Rob Kearney: Former full-back backs Ireland to stay hot into next year’s World Cup

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 Credit: PA Images
Credit: PA Images

Former international Rob Kearney is convinced this Ireland team will avoid dropping off before the 2023 Rugby World Cup as they have become renowned for in recent years.

Kearney was part of Ireland’s Grand Slam-winning side in 2018 that looked in excellent shape heading into 2019 before the wheels fell off as the Irish lost to Japan and took a thumping in their quarter-final against the All Blacks.

Bucking the trend

Peaking too early has become a monkey on the back of Ireland as they have shown tremendous form between World Cups but rarely during them.

The former full-back believes this Ireland team is different and that Andy Farrell’s men will clearly understand how much growth is required to seriously contend in France next year.

In conversation on BBC’s Rugby Union Weekly podcast, Kearney outlined where his team went wrong after winning the Grand Slam.

“I think the big mistake we made in ’18 was, we won a Grand Slam, we went to one [in the rankings], we beat Australia away, we thought that we had the magic potion to success and what a great team looks like,” Kearney explained.

“We probably stayed stagnant a little bit. We didn’t feel as if we had to go and work on too many areas of our game. That was the big lesson that we took from that tour [to Australia] and that season.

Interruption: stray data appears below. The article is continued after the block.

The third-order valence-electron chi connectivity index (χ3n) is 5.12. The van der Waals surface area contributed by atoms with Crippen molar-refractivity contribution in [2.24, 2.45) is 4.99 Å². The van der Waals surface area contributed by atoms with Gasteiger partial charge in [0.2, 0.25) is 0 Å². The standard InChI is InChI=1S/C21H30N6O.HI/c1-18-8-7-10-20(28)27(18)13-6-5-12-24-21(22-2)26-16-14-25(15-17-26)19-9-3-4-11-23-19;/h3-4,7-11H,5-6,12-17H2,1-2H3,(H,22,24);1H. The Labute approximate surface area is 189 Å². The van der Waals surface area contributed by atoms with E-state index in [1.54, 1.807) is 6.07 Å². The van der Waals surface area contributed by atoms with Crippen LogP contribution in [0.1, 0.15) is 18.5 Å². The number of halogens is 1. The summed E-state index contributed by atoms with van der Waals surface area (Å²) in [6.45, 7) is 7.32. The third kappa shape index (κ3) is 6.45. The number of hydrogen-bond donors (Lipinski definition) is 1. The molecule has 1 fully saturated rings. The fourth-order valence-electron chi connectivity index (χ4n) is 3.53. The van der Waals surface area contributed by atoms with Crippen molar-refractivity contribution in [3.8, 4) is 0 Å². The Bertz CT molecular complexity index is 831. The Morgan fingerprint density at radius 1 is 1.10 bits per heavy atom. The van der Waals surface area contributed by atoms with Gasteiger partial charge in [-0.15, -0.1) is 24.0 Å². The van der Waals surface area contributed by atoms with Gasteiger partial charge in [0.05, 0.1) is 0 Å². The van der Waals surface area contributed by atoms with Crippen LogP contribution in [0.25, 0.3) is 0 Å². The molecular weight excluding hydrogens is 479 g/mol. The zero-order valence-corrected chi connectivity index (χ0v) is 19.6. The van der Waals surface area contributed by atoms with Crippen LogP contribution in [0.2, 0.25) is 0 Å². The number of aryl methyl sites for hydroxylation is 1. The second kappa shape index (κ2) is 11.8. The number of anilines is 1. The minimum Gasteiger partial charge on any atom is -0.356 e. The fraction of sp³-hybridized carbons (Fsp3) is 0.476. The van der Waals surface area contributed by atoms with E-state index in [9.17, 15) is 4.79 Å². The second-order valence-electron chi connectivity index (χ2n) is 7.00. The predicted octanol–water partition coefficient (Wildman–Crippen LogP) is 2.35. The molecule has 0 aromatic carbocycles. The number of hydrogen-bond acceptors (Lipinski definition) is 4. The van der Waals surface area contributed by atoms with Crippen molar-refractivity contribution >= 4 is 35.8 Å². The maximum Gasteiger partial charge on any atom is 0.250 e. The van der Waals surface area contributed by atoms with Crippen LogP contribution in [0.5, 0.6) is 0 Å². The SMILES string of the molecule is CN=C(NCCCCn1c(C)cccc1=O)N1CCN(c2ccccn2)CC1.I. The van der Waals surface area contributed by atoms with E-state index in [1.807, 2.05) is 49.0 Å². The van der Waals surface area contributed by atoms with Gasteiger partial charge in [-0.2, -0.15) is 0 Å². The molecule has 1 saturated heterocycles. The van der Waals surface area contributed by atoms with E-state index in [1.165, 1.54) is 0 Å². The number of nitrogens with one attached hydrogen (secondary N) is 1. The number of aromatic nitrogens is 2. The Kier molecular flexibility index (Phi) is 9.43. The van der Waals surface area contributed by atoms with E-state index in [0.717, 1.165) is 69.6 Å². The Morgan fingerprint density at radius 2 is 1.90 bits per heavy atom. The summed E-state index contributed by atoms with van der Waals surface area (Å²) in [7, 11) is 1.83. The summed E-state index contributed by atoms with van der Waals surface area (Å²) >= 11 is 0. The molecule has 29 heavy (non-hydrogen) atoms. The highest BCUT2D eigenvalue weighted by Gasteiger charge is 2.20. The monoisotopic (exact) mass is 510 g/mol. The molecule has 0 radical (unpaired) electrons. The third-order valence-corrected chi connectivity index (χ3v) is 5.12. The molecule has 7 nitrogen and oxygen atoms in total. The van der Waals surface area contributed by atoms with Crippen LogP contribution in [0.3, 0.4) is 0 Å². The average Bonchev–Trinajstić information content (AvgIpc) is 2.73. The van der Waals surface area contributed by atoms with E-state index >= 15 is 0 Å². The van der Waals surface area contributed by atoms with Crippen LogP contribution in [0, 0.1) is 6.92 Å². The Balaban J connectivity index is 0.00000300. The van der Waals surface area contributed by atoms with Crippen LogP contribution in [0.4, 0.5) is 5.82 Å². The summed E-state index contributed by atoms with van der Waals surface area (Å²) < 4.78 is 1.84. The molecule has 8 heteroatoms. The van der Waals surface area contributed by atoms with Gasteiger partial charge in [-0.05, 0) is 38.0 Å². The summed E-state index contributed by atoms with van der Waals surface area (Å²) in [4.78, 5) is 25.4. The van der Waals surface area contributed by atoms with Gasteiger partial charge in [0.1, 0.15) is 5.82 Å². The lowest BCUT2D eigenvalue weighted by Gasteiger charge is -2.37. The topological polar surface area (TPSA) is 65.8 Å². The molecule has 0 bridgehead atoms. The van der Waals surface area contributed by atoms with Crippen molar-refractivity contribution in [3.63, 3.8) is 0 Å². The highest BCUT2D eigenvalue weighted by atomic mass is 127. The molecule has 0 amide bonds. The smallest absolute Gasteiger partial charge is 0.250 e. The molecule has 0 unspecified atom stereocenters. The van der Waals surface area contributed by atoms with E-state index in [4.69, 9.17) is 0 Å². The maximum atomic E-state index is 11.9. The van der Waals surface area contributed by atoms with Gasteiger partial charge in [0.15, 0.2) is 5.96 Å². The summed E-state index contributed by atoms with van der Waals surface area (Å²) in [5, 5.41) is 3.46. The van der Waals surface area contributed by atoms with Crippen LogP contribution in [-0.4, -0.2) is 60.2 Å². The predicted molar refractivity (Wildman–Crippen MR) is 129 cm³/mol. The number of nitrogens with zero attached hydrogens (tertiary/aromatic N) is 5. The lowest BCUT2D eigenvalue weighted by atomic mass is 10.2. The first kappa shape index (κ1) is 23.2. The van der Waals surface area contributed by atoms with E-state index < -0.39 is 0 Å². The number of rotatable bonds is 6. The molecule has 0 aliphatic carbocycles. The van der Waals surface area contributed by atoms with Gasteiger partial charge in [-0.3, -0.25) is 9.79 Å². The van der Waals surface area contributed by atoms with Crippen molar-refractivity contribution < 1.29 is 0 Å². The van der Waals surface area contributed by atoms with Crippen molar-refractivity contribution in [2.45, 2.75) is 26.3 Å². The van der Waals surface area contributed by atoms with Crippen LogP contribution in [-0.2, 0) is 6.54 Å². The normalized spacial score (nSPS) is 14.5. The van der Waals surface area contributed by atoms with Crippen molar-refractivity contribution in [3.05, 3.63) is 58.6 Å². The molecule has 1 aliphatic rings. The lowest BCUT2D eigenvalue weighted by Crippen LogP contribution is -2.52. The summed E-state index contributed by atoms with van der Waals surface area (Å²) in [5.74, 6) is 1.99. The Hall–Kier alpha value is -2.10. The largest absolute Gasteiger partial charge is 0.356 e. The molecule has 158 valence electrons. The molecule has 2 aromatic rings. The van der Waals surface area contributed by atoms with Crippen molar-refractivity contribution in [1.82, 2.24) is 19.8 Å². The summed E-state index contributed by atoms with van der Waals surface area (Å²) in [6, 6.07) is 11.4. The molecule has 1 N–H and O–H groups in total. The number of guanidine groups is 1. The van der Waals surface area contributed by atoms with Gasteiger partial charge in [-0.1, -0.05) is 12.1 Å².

“It’s only two and a half or three years ago so there’s a lot of players who are in this squad now who would have felt the exact same way.

“They will know, ‘We’re one in the world, we’ve beaten the All Blacks, we got the Triple Crown in the Six Nations but we still have a huge amount of growth left to do.’ I think that’s where the really important learnings over the last two and a half years will be.

“They’ve learnt the hard way that it doesn’t matter if you’re number one going into a World Cup, if you won a trophy beforehand and have taken all teams before you, you still have to be getting better week on week.”

Fresh coaching team

Joe Schmidt’s Ireland side that fell short in 2019 had been under his tutelage for an extended period of six years, whereas Farrell has only been at the helm for half that time.

Paul O’Connell also recently joined the coaching team in 2021, and Kearney believes the freshness of the coaching staff may keep the performance at a high standard for a more significant period.

“I think one of the elements that is going to work in Ireland’s favour this time around is the fact that they still have a relatively new coaching group and coaching staff,” Kearney said.

“When things go a bit stagnant or your performance isn’t quite where it is with an older coach… We experienced that with Joe who was with us for six or seven years. That could potentially happen to England with Eddie [Jones].

“I think when coaches are there for a long time it’s a little bit easier for them to fall into some of those traps.

“With a new coach and a new group of assistant coaches and a head coach who’s desperate to achieve his first time around, I think the obstacles and barriers to things going wrong are not as high.”

Creating history in New Zealand by becoming the first northern hemisphere side to win a series in the land of the long white cloud during the professional era is a massive boost. Still, Farrell will have to keep his finger on the pulse to give Ireland the best chances of breaking their World Cup hoodoo.

READ MORE: Andy Farrell: Ireland head coach ‘regarded very highly’ by England as chief executive Bill Sweeney discusses Eddie Jones’ successor

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